Nate Marquardt’s recent and high-profile firing from the UFC as a result of his main-event-cancelling elevated testosterone levels has raised a multitude of questions over hormone replacement therapy, some of which are perhaps most intriguingly raised by Marquardt’s own coach, Trevor Wittman.
Wittman spoke with MMAFighting.com’s Ben Fowlkes recently about Marquardt’s dust up with the Pennsylvania State Athletic Commission and why he will be more closely monitoring the treatments his fighters undergo from here on out.
Wittman repeatedly expressed his support for Marquardt as well as his remorse over the entire situation, but explained to MMAFighting that he doesn’t condone the implementation of HRT in a fighter’s career as he believes that it alters the natural balance between older and younger fighters.
“To me, if your testosterone levels are getting lower over the years, that’s normal,” Wittman said. “You’re getting older. As you get older in this sport, it’s common sense you’re not going to have the same testosterone levels as a 21-year-old man. But the big disadvantage a 21-year-old has when he comes into this is the knowledge and experience.
“If you have a 21-year-old come into this with those naturally high testosterone levels, and then you’ve got an older fighter — I’ll just pick an age, say, 35 — who has lower testosterone levels, the advantages of the older man are knowledge, experience. He’s seen it in all different aspects. He’s a veteran. To me, that’s a huge disadvantage for the younger man. Yeah, he’s going to be able to go, go, go. But that’s his advantage. Let him have it. And let’s outwork him. Let’s beat him with our experience. But if we make a 35 or 40-year-old fighter as strong as a 21-year-old, to me, that’s cutting corners.”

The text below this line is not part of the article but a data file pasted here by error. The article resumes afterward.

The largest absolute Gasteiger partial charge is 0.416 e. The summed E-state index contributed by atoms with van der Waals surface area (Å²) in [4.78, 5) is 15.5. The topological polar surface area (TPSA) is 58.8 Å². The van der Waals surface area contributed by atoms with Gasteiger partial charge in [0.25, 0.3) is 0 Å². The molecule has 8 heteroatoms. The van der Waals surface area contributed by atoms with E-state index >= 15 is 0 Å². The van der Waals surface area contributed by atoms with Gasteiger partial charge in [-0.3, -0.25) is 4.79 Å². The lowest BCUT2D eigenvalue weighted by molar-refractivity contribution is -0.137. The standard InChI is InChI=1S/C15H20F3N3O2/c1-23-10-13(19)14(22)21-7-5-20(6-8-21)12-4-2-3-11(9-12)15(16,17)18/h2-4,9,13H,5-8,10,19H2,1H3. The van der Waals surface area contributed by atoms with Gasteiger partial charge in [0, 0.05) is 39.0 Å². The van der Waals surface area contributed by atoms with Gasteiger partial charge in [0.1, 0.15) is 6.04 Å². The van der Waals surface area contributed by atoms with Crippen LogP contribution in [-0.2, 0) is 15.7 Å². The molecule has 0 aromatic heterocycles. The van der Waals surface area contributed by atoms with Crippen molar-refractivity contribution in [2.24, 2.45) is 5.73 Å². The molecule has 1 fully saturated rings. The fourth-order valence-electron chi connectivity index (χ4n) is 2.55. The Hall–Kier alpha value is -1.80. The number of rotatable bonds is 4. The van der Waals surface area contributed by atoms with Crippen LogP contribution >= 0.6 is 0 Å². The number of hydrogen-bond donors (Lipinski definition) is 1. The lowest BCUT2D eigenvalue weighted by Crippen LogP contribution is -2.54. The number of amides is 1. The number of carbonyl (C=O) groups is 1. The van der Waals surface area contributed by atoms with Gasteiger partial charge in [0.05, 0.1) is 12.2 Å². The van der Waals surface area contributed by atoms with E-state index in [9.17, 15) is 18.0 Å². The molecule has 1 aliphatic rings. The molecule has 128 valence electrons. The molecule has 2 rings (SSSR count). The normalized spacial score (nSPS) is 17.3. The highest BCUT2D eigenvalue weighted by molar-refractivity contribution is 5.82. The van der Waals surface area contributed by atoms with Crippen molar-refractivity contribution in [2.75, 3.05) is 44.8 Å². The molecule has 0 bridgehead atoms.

Wittman explained that Marquardt has been as candid with him about the treatment as he was with the PSAC and the UFC, that is to say, fully. Though he knew of Marquardt’s treatment, Wittman said that he just looked past it for not wanting to tell a grown man how to conduct himself. However, from now on, Wittman plans to go over thoroughly with each of his fighters the kind of treatments they employ to aid their training and will discontinue coaching anyone who is unnaturally enhancing their training or performance.
“I didn’t get into it. I kind of put my earplugs in,” Wittman said. “I look at it as white and black, like you’re still doing an enhancing kind of thing. But if the doctor okays it, does that make it right? I don’t know. That’s something I can’t explain, but I’ll tell you what I’m doing now, and that’s sit down with every fighter I deal with and find out if they’re seeing a doctor and for what reason. If it’s anything that has to do with enhancing, then I’m going to step away.”